Air Pollution In Beijing 28 Times Above Save Level
Pollution in the Chinese capital Beijing got so bad this past Sunday that people were being told not to get out of their houses.
The Beijing Municipal Environmental Monitoring Centre said on its website that density of PM2.5 particulates surpassed 700 micrograms per cubic metre (some projections put it at over 800) in many parts of the city. The World Health Organisation considers a safe daily level to be 25 micrograms per cubic metre. PM2.5 is used an accurate measure because it is that of tiny particles about 1/30 the average width of a human hair which can penetrate the human lungs.
The reason for the terrible air pollution? Cars. The number of cars has exploded over the last decade thanks to the economic boom. Add on top of that the fact that it is coal producing most of the electricity in the city.
Another contributing factor has been weather conditions. The lack of wind has also meant that pollutants are not blown away.
Even when the situation has not been this bad, Beijing residents often have to wear face masks.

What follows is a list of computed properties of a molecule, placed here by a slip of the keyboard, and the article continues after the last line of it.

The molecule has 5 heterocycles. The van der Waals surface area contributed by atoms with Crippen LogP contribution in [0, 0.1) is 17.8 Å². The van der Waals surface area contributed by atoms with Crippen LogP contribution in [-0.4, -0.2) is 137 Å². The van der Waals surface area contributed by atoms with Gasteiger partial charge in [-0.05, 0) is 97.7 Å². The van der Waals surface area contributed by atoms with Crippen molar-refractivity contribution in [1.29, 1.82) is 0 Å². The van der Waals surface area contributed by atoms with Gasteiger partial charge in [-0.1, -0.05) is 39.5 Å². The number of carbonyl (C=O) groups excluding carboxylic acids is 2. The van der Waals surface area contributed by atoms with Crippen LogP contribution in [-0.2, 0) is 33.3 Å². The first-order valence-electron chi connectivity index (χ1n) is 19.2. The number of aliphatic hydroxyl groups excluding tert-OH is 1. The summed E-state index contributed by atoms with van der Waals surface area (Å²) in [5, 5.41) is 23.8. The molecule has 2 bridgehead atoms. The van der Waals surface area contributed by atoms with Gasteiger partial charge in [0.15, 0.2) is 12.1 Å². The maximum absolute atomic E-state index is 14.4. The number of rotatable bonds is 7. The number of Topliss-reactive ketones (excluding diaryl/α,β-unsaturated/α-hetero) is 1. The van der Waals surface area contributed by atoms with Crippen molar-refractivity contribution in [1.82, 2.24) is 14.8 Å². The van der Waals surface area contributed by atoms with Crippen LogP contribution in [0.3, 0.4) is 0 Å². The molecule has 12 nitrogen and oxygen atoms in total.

Zimbabwe has also experienced a rise in the number of cars in cities particularly Harare, where owning one is seen as a sign of success. With still many cars coming in you wonder how long it will be until it becomes really bad. Already when you go to sections down-wind, that is the high density suburbs you find the air there is less healthier than the leafy suburbs. This is primarily because the colonial settlers built the City that way so that the bad air would go that way all the time thanks to the circulation of air in the city.
All we can say for now is thank goodness for the low population levels here.
With information from The Scotsman and AP